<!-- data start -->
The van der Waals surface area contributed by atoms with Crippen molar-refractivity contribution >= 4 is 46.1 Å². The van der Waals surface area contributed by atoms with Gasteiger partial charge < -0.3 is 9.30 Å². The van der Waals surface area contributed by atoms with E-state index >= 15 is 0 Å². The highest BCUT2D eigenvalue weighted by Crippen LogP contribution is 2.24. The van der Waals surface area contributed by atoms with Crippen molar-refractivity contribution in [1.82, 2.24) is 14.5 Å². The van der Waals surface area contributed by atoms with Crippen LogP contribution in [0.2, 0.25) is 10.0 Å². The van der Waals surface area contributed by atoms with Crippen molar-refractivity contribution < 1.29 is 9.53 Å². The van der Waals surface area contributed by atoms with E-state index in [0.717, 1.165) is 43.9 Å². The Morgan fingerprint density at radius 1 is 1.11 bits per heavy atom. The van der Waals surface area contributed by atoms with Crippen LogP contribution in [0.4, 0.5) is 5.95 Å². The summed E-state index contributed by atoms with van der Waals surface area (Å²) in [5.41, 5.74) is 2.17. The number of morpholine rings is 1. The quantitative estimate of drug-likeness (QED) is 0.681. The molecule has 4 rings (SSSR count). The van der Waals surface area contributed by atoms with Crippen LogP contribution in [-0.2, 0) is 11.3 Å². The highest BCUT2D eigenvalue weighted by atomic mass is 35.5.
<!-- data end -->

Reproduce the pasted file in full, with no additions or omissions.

The van der Waals surface area contributed by atoms with Crippen molar-refractivity contribution >= 4 is 46.1 Å². The van der Waals surface area contributed by atoms with Gasteiger partial charge < -0.3 is 9.30 Å². The van der Waals surface area contributed by atoms with E-state index >= 15 is 0 Å². The highest BCUT2D eigenvalue weighted by Crippen LogP contribution is 2.24. The van der Waals surface area contributed by atoms with Crippen molar-refractivity contribution in [1.82, 2.24) is 14.5 Å². The van der Waals surface area contributed by atoms with Crippen LogP contribution in [0.2, 0.25) is 10.0 Å². The van der Waals surface area contributed by atoms with Crippen molar-refractivity contribution < 1.29 is 9.53 Å². The van der Waals surface area contributed by atoms with E-state index in [0.717, 1.165) is 43.9 Å². The Morgan fingerprint density at radius 1 is 1.11 bits per heavy atom. The van der Waals surface area contributed by atoms with Crippen LogP contribution in [0.4, 0.5) is 5.95 Å². The summed E-state index contributed by atoms with van der Waals surface area (Å²) in [5.41, 5.74) is 2.17. The number of morpholine rings is 1. The quantitative estimate of drug-likeness (QED) is 0.681. The molecule has 4 rings (SSSR count). The van der Waals surface area contributed by atoms with Crippen LogP contribution in [-0.2, 0) is 11.3 Å². The highest BCUT2D eigenvalue weighted by atomic mass is 35.5.